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Vivian Girls’ Cassie Ramone has maxed out her credit, and the exact moment it happened occurs one minute and ten seconds into “Run Me Over,” the opening song on the self-titled debut (Shrimper Records) of her side-project, The Babies. Her Babies buddy, Kevin Morby, taking a break from his main gig as the bassist for Woods, is doing just fine on the tune, a punchy jangle-pop number, and then Ramone hijacks the song with her vocals, which sound exactly like Shelley Duvall’s Olive Oyl from Robert Altman’s Popeye. Dennis Callaci, who has run Shrimper Records for the past 21 years, has surely developed a high tolerance for quivering, nasal vocals—-for many years, his brother Allen sang in that very style for the Callacci brothers’ band, Refrigerator. The rest of us might not be so immune.
Perhaps it’s unfair to pile on Ramone’s limited vocal range. Vivian Girls weathered a predictable backlash after the surprising success of their self-titled album in 2008. Naysayers said that they couldn’t properly play their instruments, that their style borrowed too much from superior C-86 bands, and that Ramone had flatter harmonies than Linda McCartney. The band went through more drummers than Spinal Tap. Ramone deservedly built up some stature in the Brooklyn scene and should be admired for her stick-to-itiveness, not only for persevering with Vivian Girls (whose third album is due this April) but also for starting The Babies. Admired, sure, but not lauded: The Babies is a ramshackle, tossed-off affair, full of listless girl-group choruses (“All Things Come to Pass”) and enervating arrangements (“Wild 1”).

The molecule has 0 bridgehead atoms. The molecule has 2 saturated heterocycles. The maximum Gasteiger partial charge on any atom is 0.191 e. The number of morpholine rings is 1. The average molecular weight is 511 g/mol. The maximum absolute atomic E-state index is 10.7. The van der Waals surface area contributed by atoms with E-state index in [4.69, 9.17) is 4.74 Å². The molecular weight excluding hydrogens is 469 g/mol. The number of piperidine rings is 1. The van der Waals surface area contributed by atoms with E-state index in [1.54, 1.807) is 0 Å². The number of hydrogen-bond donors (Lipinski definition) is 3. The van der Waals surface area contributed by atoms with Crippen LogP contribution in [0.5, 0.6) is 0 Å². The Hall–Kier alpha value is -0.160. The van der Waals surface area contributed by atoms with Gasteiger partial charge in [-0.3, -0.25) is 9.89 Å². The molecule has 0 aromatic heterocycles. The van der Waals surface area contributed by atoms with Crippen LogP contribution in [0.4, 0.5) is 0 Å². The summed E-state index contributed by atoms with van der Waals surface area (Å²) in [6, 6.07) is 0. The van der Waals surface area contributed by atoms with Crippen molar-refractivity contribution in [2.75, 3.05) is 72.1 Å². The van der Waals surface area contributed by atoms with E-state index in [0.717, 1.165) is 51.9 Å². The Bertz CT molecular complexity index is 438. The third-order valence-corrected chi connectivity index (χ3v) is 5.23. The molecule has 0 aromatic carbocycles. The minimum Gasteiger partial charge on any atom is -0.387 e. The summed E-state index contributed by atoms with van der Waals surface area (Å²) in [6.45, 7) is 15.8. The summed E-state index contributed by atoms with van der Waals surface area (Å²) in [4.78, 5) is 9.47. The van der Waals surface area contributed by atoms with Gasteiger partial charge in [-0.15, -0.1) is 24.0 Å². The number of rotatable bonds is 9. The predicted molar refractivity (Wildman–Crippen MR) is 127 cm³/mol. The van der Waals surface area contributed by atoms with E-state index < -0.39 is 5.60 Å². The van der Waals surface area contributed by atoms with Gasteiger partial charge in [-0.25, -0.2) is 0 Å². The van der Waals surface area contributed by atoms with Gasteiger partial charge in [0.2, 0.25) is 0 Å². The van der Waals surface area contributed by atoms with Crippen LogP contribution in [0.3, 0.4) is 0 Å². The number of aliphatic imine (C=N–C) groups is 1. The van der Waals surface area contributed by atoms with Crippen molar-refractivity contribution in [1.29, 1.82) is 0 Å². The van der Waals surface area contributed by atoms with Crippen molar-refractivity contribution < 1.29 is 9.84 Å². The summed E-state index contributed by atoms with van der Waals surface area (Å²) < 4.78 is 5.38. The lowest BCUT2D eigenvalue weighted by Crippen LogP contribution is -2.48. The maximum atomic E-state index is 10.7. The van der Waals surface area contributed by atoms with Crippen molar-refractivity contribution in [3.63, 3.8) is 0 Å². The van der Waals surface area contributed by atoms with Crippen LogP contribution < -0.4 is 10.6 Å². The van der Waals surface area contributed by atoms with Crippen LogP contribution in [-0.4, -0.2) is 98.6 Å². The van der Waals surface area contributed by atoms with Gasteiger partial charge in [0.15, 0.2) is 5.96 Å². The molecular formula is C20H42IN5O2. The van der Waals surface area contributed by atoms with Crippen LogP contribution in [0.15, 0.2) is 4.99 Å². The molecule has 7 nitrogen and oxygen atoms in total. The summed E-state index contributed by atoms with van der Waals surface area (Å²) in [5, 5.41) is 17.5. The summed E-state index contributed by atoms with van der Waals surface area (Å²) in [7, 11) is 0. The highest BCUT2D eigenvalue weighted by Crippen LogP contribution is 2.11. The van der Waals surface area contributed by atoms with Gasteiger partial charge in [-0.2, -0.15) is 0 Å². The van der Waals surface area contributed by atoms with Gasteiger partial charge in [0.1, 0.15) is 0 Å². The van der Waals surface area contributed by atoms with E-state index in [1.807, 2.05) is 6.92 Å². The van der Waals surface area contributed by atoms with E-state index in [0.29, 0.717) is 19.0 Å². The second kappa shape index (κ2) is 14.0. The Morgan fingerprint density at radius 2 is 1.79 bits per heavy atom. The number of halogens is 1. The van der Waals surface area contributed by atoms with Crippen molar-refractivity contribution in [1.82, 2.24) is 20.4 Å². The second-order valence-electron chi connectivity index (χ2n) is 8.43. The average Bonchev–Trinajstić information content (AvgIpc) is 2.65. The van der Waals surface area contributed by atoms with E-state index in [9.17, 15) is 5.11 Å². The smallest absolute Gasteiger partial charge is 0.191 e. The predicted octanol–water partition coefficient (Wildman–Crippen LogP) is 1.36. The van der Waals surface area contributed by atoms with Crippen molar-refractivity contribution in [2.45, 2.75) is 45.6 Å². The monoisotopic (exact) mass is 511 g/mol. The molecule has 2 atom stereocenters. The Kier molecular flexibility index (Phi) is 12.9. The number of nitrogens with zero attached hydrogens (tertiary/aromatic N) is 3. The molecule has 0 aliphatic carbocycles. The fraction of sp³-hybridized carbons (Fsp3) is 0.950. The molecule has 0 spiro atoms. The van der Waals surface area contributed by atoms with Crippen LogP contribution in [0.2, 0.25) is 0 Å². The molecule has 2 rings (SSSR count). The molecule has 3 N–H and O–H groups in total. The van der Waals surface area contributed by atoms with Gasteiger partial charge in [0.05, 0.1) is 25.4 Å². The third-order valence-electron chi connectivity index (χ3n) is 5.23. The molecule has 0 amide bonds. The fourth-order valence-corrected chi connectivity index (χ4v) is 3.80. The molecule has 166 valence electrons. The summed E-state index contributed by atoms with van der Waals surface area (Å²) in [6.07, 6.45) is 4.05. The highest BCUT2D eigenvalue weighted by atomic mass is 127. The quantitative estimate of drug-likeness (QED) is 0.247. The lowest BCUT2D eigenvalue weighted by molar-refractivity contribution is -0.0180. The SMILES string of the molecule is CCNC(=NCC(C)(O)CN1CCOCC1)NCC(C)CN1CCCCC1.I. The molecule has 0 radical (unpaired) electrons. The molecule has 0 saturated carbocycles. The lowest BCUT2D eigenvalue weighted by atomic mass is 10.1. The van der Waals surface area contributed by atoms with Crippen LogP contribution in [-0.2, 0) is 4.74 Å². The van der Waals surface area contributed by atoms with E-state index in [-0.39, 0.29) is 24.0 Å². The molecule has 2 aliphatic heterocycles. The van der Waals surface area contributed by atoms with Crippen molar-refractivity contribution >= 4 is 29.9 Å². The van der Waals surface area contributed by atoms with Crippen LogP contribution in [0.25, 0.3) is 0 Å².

Morby deserves to bear a share of the blame for The Babies. His own lack of imagination leads to the choral repetition on “Breakin’ the Law,” in which the pair sings the phrase “Breakin’ the law/We used to break the law” 17 times. (To be fair, Rob Halford sang the chorus of Judas Priest’s completely different, better song “Breaking the Law” 32 times.) Morby’s talk-singing on “Wild 2,” meanwhile, sounds bored and uninspired. The melodies are only memorable in the way that certain headaches remind us of previous headaches.
Funds are tight these days. The Babies are charging as much for their debut as, say, Black Tambourine’s self-titled album or Wings’ greatest hits. As musical consumers must limit their consumption budgets, musicians should display similar restraint in expending their credibility and talents.